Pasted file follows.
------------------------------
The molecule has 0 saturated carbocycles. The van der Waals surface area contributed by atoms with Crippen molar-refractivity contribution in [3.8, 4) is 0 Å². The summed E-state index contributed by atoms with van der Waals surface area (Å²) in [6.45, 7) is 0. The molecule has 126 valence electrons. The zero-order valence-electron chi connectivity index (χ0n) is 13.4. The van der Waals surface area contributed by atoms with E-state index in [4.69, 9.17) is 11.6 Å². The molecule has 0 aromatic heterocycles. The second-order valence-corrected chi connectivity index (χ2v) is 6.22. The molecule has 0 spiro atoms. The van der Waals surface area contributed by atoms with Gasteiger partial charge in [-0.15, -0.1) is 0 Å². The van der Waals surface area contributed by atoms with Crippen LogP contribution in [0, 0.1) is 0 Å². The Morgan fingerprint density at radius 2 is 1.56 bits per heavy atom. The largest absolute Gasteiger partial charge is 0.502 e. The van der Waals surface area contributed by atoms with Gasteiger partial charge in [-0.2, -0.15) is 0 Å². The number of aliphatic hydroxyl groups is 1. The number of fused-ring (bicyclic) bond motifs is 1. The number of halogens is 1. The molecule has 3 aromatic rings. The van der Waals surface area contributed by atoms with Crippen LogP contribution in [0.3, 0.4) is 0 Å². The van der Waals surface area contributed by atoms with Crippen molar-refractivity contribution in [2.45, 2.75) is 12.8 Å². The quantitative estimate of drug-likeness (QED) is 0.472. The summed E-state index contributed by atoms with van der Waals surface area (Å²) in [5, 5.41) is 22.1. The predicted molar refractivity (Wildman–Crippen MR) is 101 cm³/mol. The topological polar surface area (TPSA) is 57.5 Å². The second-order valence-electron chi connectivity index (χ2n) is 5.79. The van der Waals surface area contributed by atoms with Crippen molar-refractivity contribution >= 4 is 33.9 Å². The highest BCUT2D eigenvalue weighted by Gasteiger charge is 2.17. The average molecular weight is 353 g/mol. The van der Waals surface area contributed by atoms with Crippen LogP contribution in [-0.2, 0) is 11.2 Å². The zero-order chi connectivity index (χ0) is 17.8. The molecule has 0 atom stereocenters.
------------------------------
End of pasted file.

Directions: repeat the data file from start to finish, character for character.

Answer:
The molecule has 0 saturated carbocycles. The van der Waals surface area contributed by atoms with Crippen molar-refractivity contribution in [3.8, 4) is 0 Å². The summed E-state index contributed by atoms with van der Waals surface area (Å²) in [6.45, 7) is 0. The molecule has 126 valence electrons. The zero-order valence-electron chi connectivity index (χ0n) is 13.4. The van der Waals surface area contributed by atoms with E-state index in [4.69, 9.17) is 11.6 Å². The molecule has 0 aromatic heterocycles. The second-order valence-corrected chi connectivity index (χ2v) is 6.22. The molecule has 0 spiro atoms. The van der Waals surface area contributed by atoms with Gasteiger partial charge in [-0.15, -0.1) is 0 Å². The van der Waals surface area contributed by atoms with Crippen LogP contribution in [0, 0.1) is 0 Å². The Morgan fingerprint density at radius 2 is 1.56 bits per heavy atom. The largest absolute Gasteiger partial charge is 0.502 e. The van der Waals surface area contributed by atoms with Gasteiger partial charge in [-0.2, -0.15) is 0 Å². The number of aliphatic hydroxyl groups is 1. The number of fused-ring (bicyclic) bond motifs is 1. The number of halogens is 1. The molecule has 3 aromatic rings. The van der Waals surface area contributed by atoms with Crippen LogP contribution in [0.3, 0.4) is 0 Å². The van der Waals surface area contributed by atoms with Crippen molar-refractivity contribution in [2.45, 2.75) is 12.8 Å². The quantitative estimate of drug-likeness (QED) is 0.472. The summed E-state index contributed by atoms with van der Waals surface area (Å²) in [5, 5.41) is 22.1. The predicted molar refractivity (Wildman–Crippen MR) is 101 cm³/mol. The topological polar surface area (TPSA) is 57.5 Å². The second-order valence-electron chi connectivity index (χ2n) is 5.79. The van der Waals surface area contributed by atoms with Crippen molar-refractivity contribution >= 4 is 33.9 Å². The highest BCUT2D eigenvalue weighted by Gasteiger charge is 2.17. The average molecular weight is 353 g/mol. The van der Waals surface area contributed by atoms with Crippen LogP contribution in [-0.2, 0) is 11.2 Å². The zero-order chi connectivity index (χ0) is 17.8. The molecule has 0 atom stereocenters.